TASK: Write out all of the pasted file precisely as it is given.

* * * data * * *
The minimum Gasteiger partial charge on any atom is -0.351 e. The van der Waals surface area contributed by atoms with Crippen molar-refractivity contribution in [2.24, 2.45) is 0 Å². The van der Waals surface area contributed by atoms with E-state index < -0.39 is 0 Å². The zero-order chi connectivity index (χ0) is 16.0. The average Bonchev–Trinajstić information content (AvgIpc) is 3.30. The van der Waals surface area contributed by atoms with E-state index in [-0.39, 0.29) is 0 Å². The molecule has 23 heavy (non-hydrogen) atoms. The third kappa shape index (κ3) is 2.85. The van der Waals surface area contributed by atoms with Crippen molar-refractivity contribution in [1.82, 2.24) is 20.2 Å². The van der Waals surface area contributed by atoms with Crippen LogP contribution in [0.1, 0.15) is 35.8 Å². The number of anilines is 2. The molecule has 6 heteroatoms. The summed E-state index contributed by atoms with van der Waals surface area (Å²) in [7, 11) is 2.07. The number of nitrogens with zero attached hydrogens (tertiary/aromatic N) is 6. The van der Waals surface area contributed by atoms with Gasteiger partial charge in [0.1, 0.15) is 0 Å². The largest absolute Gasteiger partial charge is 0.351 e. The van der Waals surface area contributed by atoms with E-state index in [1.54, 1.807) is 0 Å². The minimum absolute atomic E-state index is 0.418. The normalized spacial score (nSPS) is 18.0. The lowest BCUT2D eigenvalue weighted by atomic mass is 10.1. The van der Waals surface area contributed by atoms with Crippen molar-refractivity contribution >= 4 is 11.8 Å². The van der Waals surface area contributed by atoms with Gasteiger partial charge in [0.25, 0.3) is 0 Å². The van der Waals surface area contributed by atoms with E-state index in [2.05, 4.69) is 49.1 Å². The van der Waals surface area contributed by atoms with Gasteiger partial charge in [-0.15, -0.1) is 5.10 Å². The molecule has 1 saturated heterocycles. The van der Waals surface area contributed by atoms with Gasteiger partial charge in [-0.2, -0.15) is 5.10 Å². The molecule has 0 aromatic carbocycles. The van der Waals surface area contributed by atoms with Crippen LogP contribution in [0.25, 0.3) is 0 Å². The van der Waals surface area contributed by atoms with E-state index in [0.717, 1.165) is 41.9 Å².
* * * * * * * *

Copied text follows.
The minimum Gasteiger partial charge on any atom is -0.351 e. The van der Waals surface area contributed by atoms with Crippen molar-refractivity contribution in [2.24, 2.45) is 0 Å². The van der Waals surface area contributed by atoms with E-state index < -0.39 is 0 Å². The zero-order chi connectivity index (χ0) is 16.0. The average Bonchev–Trinajstić information content (AvgIpc) is 3.30. The van der Waals surface area contributed by atoms with E-state index in [-0.39, 0.29) is 0 Å². The molecule has 23 heavy (non-hydrogen) atoms. The third kappa shape index (κ3) is 2.85. The van der Waals surface area contributed by atoms with Crippen molar-refractivity contribution in [1.82, 2.24) is 20.2 Å². The van der Waals surface area contributed by atoms with Crippen LogP contribution in [0.1, 0.15) is 35.8 Å². The number of anilines is 2. The molecule has 6 heteroatoms. The summed E-state index contributed by atoms with van der Waals surface area (Å²) in [7, 11) is 2.07. The number of nitrogens with zero attached hydrogens (tertiary/aromatic N) is 6. The van der Waals surface area contributed by atoms with Gasteiger partial charge in [0.1, 0.15) is 0 Å². The largest absolute Gasteiger partial charge is 0.351 e. The van der Waals surface area contributed by atoms with E-state index in [1.54, 1.807) is 0 Å². The minimum absolute atomic E-state index is 0.418. The normalized spacial score (nSPS) is 18.0. The lowest BCUT2D eigenvalue weighted by atomic mass is 10.1. The van der Waals surface area contributed by atoms with Crippen molar-refractivity contribution >= 4 is 11.8 Å². The van der Waals surface area contributed by atoms with Gasteiger partial charge in [0.25, 0.3) is 0 Å². The van der Waals surface area contributed by atoms with E-state index in [2.05, 4.69) is 49.1 Å². The van der Waals surface area contributed by atoms with Gasteiger partial charge in [-0.15, -0.1) is 5.10 Å². The molecule has 1 saturated heterocycles. The van der Waals surface area contributed by atoms with Gasteiger partial charge in [-0.2, -0.15) is 5.10 Å². The molecule has 0 aromatic carbocycles. The van der Waals surface area contributed by atoms with Crippen LogP contribution in [0.25, 0.3) is 0 Å². The van der Waals surface area contributed by atoms with E-state index in [0.717, 1.165) is 41.9 Å².